?View Code DELPHI
    digest : T160BitDigest;
    digest := CalcHMAC_SHA1(addr(xboxKey), 16, xbeCert^.m_sig_key, 16);

Determining the data to process

As noted before the digital signature is usually found before or after the actual save data.  It is entirely possible to store this signature at any location in the file and treat this location as all 0’s during the HMAC process.  Since we cannot rely on all developers using the same location for the signature we must determine the location ourselves.

The fastest and easiest way to do this is to start a new game and make a save at the earliest opportunity.  If the game saves any options you change this is ideal, otherwise start playing and save as soon as you can.  Copy this save to you PC and label is SAVE A.

Load the game again and create another save with as small a difference as you can but ensuring something is different.  As before, if the game saves option changes you should change only a single item and re-save. Copy this save to your PC and label it SAVE B.

Open both saves in a hex editor and visually compare the two, with little differences between them you should easily spot the 20 byte digital signature either at the start or the end of the file.  You can use an automatic file comparison if your editor supports it but in my experience I can find the sig faster by eye.  The signature in both files should be wildly different with the actual save data very consistent, aside from the minor differences you saved earlier.

Once you have found the sig location you should exclude this from the HMAC routines.  If the sig is at the end of the file you should HMAC all data up to the last 20 bytes, if it is at the beginning then all data after the first 20 bytes should be processed.  If the signature is located at another location in the file then you will need to experiment as to what data to HMAC.  A common trick when generating checksum’s is to treat the area containing the result of the checksum as all 0’s during the processing stage and write the result back to this location once complete.  Please note, it is rare to see this, most saves store their signature at the beginning or end of the file.

Generating the signature

Now you have the correct key and the data to process you can generate or check signatures for that particular games save files.  Similar to how the key was generated, the actual signature generation is a SHA1 HMAC of the save data (excluding the existing signature) with the key.

In the following example the save signature is located at the end of the file and the data is copied to a different memory stream for processing. The previously generated key is stored in a 16 byte array named sigKey

?View Code DELPHI
mem := TMemoryStream.Create;
mem2 := TMemoryStream.Create;
mem.Position := 0;
mem2.CopyFrom(mem, mem.Size - 20);
digest := CalcHMAC_SHA1(addr(sigKey), 16, mem2.memory^, mem2.size);

Before making any changes to a save you should confirm that the signature you generate matches that already present on an unaltered save.

It’s worth bearing in mind that a lot of saves contain a checksum as well as a digital signature.  The most common being a CRC32 or a simple addition of bytes, you must recalculate this before the digital signature should you make any changes to the file.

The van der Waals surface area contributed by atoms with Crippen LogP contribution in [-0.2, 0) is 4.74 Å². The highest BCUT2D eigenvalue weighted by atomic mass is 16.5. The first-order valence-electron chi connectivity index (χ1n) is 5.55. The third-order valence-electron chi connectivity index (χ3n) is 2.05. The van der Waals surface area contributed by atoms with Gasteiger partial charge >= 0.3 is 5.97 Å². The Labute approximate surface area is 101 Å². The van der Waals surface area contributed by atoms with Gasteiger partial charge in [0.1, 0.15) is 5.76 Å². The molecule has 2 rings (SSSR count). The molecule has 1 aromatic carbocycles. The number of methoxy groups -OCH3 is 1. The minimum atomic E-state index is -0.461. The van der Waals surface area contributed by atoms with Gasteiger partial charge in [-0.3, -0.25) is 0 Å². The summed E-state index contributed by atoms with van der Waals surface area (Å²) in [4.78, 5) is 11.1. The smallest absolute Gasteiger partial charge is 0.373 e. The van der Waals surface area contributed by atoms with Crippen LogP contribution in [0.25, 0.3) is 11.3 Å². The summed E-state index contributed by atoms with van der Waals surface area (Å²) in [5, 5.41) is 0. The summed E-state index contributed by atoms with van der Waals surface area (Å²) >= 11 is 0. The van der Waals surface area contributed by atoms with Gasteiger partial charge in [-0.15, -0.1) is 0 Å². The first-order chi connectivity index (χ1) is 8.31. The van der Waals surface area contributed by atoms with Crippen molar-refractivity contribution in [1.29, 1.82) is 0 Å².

The process of creating a digital signature for Xbox saves is fairly simple and can be summarized as

  • SHA1 HMAC “XBE key” using “Xbox key”
  • Truncate resulting 160 bit digest to 16 bytes to create the “signature key”
  • SHA1 HMAC Save data using “signature key”
  • Compare resulting 160 bit digest to existing signature or write back to save file.

If you use the information above to create anything or produce a unique save, drop me a line in the comments, sometimes the most interesting time in a games life is long after it was released..

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A new year

Firstly, anyone waiting for my Memor32 review will be pleased to see it’s now up at PS2 Save Tools (after 7 revisions) 🙂

December was a challenging month to say the least and resulted in me dropping off the internet for a short while to recouperate and concentrate on that pesky thing known as Real Life. Illness combined with technology problems (including a damaged laptop, a totally destroyed phone and net connectivity akin somewhat to that of some string and a couple bean cans) left me reeling slightly but I’m getting back on top of things at last 🙂
Apologies to anyone awaiting an email responce from myself, I have 2000+ emails to sort through and will be responding as soon as I can!

Here’s to 2008, a milestone year for both myself and my girlfriend and hopefully some milestones in the hacking community!

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PCSX2 memory card format revisited, again!

A while ago I took a couple of casual looks into the the format of the PS2 Memory Card images created by PCXS2. My initial thoughts were pretty basic and my follow up identified the basics of the format and also mentioned the ECC bytes I mistook for a regular checksum, thanks to alkarl and Matt for the corrections.

The other week I wrote out the code in Delphi to check and update the ECC sections and was set to delve into the format wholeheartedly. Until I found that Ross Ridge had been there and completed the work already!

Ross has put the information into the public domain, anyone interested should take a look at his excellent technical breakdown of the PlayStation 2 Memory Card File System and also give mymc, a tool for working with PCXS2 Memory Card images, a try.

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GTA: SA Censor Remover Online AKA Conversion Hell

I often get requests for versions of my tools that will work on non-Windows operating systems, such as Linux and MacOSX.
Because I use delphi, which is primarily a Windows programming tool, this often isn’t practical or even possible.

A few months ago I set about thinking of ways I could provide the same tools and abilities to those who don’t run Windows or have restrictions set on what they can download. I eventually decided to recreate one of my more popular tools, GTA: SA Censor Remover, in an online edition.

This wasn’t as easy a task as I had first assumed, my PHP skills were a little rusty from years of neglect in favour of Windows application development and PHP is an inherently poor language for working with binary files. I could have deviated from my original intention and written the online version in Perl, but I’m not that much of a masochist and I’m much more familiar with PHP.